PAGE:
Secondly, when enterprises engage in illegal pollution discharge, the environmental administrative department of the local government conducts routine supervision on the enterprises using Introduction P. When the government strictly enforced the law on enterprises, they were subject to environmental administrative penalties. But when enterprises engage in illegal discharge during nonsupervisory periods, social supervision groups such as the public, in conjunction with local governments, supervise and manage the illegal discharge of water pollutants by enterprises; When the government sheltered the illegal discharge behavior of enterprises, social supervision groups such as the public discovered this sheltering behavior and will cooperate with the central judicial administrative supervision to supervise and manage the environmental fraud behavior of local governments.
In summary, under the contractbased water environment regulation mechanism, a core regulatory level composed of government and enterprises has been formed, as well as a peripheral regulatory level composed of social regulatory groups such as the central government and the public. Furthermore, a multisubject joint prevention and control network for water environment regulation has been established, where local governments and the public jointly regulate enterprises, the public and the central government jointly regulate local governments, and enterprises supervise each other.
5. Conclusions
The research object of this paper is the design of contractual mechanisms for water environmental regulation of small and mediumsized enterprises in Zhejiang Province. Based on the paper industry and wastewater discharge situation, as well as the overview of water environmental governance, the problems existing in water environmental regulation are proposed. The enterprise is regarded as an independent economic entity that can adopt optimal control strategies to maximize its own interests. Drawing on the concept of operational regulation proposed by Liu Ke, based on the multiagent participation of government, enterprise and public, using optimal control theory, a model of optimal control strategy for enterprises under contractual water environmental regulation is constructed. By solving the model, the optimal emission rate of enterprises under different conditions is obtained, and the unit pollutant penalty amount that should be set by the government subject when the emission rate is zero is found. The quantitative method of penalty amount is given in theory. And select the cost data of water pollutant treatment of a papermaking enterprise in Zhejiang Province to conduct empirical numerical analysis on the model. Therefore, in the implementation process design of contractual water environment regulations, the role of government regulation probability, public participation level, and local government protection level for enterprises should be highlighted. Form a core regulation level consisting of local governments and polluting enterprises, as well as a peripheral supervision level consisting of central government and public social regulation groups. Realize a multiagent joint prevention and control water environment regulation system in which local governments and the public jointly supervise enterprises, the public and the central government jointly supervise local governments, and enterprises supervise each other.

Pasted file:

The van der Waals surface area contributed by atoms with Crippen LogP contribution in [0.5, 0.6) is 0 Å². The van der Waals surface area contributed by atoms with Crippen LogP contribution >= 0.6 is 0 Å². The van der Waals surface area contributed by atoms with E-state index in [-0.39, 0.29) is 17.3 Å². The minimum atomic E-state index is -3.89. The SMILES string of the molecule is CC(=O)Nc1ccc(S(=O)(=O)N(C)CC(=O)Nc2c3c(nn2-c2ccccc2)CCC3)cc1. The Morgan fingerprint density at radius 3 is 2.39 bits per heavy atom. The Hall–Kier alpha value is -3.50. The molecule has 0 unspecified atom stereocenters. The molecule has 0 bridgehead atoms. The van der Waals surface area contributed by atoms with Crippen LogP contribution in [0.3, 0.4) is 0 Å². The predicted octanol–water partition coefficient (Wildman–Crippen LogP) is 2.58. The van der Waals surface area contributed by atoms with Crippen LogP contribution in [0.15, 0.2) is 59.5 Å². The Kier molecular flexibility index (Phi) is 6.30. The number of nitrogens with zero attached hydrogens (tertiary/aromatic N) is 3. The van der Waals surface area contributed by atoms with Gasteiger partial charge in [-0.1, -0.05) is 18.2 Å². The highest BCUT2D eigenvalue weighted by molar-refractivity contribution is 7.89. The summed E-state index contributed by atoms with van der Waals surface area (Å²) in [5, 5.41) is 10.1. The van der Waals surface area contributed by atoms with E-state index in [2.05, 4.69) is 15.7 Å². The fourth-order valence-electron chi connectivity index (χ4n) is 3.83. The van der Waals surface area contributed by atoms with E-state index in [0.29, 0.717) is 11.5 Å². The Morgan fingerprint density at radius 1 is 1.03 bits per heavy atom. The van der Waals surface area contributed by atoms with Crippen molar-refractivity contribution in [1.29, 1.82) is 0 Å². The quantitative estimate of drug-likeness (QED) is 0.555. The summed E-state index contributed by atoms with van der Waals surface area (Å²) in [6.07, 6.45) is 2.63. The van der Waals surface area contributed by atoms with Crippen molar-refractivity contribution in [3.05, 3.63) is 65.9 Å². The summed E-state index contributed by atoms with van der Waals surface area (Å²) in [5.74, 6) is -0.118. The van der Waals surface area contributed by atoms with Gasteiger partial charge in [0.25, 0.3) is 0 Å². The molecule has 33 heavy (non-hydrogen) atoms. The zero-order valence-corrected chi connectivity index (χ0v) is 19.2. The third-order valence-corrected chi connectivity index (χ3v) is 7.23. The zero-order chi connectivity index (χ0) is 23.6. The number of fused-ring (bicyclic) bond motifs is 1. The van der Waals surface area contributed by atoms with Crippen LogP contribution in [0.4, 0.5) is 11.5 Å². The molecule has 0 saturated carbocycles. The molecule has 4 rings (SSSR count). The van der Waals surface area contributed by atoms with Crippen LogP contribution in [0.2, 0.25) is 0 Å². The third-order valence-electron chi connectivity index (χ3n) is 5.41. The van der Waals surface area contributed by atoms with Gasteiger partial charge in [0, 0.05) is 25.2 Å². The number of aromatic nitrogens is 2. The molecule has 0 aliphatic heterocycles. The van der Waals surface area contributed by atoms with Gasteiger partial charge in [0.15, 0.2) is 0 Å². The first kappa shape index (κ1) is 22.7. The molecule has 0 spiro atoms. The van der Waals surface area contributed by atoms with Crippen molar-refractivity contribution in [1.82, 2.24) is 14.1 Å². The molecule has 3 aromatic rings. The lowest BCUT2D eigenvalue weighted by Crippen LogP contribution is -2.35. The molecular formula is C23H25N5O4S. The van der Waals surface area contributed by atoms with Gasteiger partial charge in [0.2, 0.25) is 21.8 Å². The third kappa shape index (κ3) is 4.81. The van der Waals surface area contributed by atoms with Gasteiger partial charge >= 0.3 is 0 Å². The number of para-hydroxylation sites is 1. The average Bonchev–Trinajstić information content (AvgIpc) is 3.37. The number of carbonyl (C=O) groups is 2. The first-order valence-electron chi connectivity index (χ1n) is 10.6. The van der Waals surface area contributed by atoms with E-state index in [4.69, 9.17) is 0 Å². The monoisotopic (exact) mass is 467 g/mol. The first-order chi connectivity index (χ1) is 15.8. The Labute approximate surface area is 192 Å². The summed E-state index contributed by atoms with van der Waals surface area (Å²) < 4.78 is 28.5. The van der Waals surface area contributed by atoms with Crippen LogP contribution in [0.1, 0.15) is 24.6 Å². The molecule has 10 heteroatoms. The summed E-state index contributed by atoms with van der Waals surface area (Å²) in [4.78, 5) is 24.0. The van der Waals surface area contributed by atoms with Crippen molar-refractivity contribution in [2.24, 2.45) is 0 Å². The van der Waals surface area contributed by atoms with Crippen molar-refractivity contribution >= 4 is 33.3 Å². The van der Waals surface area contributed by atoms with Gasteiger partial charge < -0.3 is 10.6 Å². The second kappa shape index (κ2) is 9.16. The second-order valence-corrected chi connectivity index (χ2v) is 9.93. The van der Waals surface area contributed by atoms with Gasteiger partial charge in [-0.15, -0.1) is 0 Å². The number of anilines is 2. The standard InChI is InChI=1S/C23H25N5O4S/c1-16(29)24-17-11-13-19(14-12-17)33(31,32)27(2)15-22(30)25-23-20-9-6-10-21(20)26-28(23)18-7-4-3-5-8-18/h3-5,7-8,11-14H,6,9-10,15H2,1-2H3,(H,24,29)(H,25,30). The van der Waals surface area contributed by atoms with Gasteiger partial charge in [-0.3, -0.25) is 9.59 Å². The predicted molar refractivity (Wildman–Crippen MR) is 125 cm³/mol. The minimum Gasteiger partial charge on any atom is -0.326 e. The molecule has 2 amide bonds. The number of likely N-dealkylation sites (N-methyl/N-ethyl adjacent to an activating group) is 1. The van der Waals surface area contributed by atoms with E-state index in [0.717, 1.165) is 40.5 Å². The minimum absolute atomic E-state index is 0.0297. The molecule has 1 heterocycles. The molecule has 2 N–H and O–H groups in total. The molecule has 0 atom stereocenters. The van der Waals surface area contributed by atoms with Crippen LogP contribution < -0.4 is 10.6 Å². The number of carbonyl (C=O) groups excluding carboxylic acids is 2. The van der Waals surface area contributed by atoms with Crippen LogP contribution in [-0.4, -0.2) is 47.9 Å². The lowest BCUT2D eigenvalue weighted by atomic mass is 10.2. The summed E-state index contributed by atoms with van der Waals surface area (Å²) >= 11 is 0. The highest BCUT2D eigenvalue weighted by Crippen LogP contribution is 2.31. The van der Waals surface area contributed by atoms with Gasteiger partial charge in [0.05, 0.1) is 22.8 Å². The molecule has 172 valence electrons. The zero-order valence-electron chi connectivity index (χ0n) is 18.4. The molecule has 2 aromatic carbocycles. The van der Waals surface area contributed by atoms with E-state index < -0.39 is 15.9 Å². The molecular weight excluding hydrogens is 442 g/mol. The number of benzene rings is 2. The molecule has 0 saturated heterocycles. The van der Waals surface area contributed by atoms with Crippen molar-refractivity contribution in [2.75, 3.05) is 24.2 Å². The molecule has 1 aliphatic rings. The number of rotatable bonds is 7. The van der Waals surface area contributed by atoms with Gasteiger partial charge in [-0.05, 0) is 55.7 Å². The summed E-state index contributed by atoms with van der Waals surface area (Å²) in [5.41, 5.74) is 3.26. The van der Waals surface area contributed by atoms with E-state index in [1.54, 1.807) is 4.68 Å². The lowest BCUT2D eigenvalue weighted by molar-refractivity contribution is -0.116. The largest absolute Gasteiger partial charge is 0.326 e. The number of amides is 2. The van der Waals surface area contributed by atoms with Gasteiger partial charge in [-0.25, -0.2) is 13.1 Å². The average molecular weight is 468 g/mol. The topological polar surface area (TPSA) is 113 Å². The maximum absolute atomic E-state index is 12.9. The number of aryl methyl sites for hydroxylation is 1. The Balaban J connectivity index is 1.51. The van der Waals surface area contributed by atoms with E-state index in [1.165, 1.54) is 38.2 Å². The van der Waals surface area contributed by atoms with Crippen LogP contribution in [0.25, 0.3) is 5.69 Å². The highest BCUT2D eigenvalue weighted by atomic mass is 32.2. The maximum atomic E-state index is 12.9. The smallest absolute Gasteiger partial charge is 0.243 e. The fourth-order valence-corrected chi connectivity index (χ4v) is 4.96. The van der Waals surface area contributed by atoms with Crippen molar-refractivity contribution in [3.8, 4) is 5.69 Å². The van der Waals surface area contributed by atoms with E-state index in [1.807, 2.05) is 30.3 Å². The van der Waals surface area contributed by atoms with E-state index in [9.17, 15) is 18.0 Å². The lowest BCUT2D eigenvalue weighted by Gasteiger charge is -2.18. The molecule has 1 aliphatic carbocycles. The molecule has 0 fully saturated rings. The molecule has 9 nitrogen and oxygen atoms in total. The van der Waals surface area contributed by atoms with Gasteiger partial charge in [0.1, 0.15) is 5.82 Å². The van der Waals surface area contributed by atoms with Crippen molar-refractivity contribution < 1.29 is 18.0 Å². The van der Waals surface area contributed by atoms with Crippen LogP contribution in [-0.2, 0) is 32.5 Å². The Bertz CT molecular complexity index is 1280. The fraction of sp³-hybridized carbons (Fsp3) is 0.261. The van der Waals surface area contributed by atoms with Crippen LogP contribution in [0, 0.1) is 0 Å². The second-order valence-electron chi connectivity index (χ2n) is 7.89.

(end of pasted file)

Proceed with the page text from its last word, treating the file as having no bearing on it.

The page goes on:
The design of industrial water environment regulation mechanisms and the selection of water environment behaviors by enterprises are influenced by various factors such as society, economy, and daily life. This article is only a preliminary attempt in this field, attempting to construct a more realistic optimal control strategy model for enterprises based on mathematical analysis. In future research, factors such as environmental subsidies should be considered to make the problem research more realistic.
Fund Project
National Energy Administration’s 20232024 Energy Soft Science Project “Evaluating the impacts of the hydropower development ecosystem services in river basins and Adaptive Management research”.
National Key R&D Program Project “Research on the Construction of Comprehensive Database for Fish Migration Channels in the Yangtze River Basin” (2022YFC3204201).